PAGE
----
This world is trying to kill Lily Proctor. Her life-threatening allergies keep her from enjoying many of the experiences that other teenagers take for granted…which is why she is determined to enjoy her first (and perhaps only) high-school party. But Lily’s life never goes according to plan, and after a humiliating incident in front of half her graduating class Lily wishes she could just disappear.
Suddenly Lily is in a different Salem – one overrun with horrifying creatures and ruled by powerful women called Crucibles. Strongest and cruellest of all the Crucibles is Lillian . . . Lily’s identical other self in this alternate universe. This new version of her world is terrifyingly sensual, and Lily is soon overwhelmed by new experiences.
Lily realizes that what makes her weak at home is exactly what makes her extraordinary in New Salem. It also puts her life in danger. Thrown into a world she doesn’t understand, Lily is torn between responsibilities she can’t hope to shoulder alone, and a love she never expected.
But how can Lily be the saviour of this world when she is literally her own worst enemy?
Having heard so many wonderful things about the Starcrossed series, I decided to give Trial by Fire a try; after all, if everyone loved her earlier series, her writing can only have improved from there, right? Well, given how disappointed I was in this one, I kind of hope that isn’t the case…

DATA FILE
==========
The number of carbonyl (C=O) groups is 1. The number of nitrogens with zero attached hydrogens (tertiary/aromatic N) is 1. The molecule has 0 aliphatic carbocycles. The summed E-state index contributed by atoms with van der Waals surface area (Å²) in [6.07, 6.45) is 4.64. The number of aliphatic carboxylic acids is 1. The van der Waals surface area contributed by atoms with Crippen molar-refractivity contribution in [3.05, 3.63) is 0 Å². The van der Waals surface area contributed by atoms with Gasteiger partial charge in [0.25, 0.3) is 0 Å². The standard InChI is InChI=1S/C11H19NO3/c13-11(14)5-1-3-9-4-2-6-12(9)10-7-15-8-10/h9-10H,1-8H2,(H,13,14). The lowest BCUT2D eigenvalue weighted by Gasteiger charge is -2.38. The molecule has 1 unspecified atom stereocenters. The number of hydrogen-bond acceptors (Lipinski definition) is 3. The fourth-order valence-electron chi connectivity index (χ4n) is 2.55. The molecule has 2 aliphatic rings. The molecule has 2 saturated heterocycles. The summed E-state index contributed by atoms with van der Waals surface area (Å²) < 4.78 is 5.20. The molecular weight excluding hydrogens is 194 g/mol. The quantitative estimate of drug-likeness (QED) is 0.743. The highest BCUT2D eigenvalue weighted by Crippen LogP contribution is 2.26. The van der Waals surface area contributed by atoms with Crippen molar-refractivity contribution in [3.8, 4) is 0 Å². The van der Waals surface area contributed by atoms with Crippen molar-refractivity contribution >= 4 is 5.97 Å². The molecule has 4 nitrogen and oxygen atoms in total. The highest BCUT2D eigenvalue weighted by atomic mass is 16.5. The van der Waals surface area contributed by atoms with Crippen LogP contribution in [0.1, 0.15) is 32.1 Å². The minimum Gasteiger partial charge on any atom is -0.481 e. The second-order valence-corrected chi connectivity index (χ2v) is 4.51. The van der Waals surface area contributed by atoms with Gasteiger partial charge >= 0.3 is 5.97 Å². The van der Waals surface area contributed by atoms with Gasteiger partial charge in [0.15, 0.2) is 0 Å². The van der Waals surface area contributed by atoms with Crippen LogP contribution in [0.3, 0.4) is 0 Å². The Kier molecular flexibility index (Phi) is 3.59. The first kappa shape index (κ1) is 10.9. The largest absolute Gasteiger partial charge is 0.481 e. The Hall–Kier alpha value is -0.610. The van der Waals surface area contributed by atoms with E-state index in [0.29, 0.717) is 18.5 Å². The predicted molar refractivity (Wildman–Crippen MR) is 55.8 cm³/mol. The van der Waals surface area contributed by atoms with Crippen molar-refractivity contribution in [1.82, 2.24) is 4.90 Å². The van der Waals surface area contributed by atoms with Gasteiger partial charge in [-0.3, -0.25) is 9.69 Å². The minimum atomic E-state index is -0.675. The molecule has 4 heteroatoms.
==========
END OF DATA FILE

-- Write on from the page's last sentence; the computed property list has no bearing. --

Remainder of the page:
The first few chapters of Trial by Fire made me consider DNFing the book, mostly due to the fact that Lily prioritized a boy over her health and then decided that her life was no longer worth anything because of that same boy. Unfortunately, Lily wasn’t much better once she entered the parallel universe – she automatically learned how to use magic, despite having no actual training, quickly became the most powerful witch in Salem, and captured the attention ofevery male in the story.
The primary relationship in Trial by Fire, between Lily and Rowan, was your typical instalove ft. brooding boy. It also paved the way for a potentially awkward love triangle (square?) involving the parallel universe version of Lily’s ex-boyfriend (though, admittedly, they were only dating in her mind).
The one aspect that I did enjoy was the parallel universe. I loved the idea of a matriarchal society run by witches, where the magical system is closely tied to science. And the witches hunting scientists (instead of society hunting witches) made for an interesting twist. A lot of the information that readers learn about the world is a result of infodumping, but it was interesting enough that I can forgive that.
Overall, I liked the scientific explanations for magic, but was far less enamoured with the instalove filled romance & potential love triangle, and how Lily immediately became a powerful witch after doing absolutely nothing to earn it.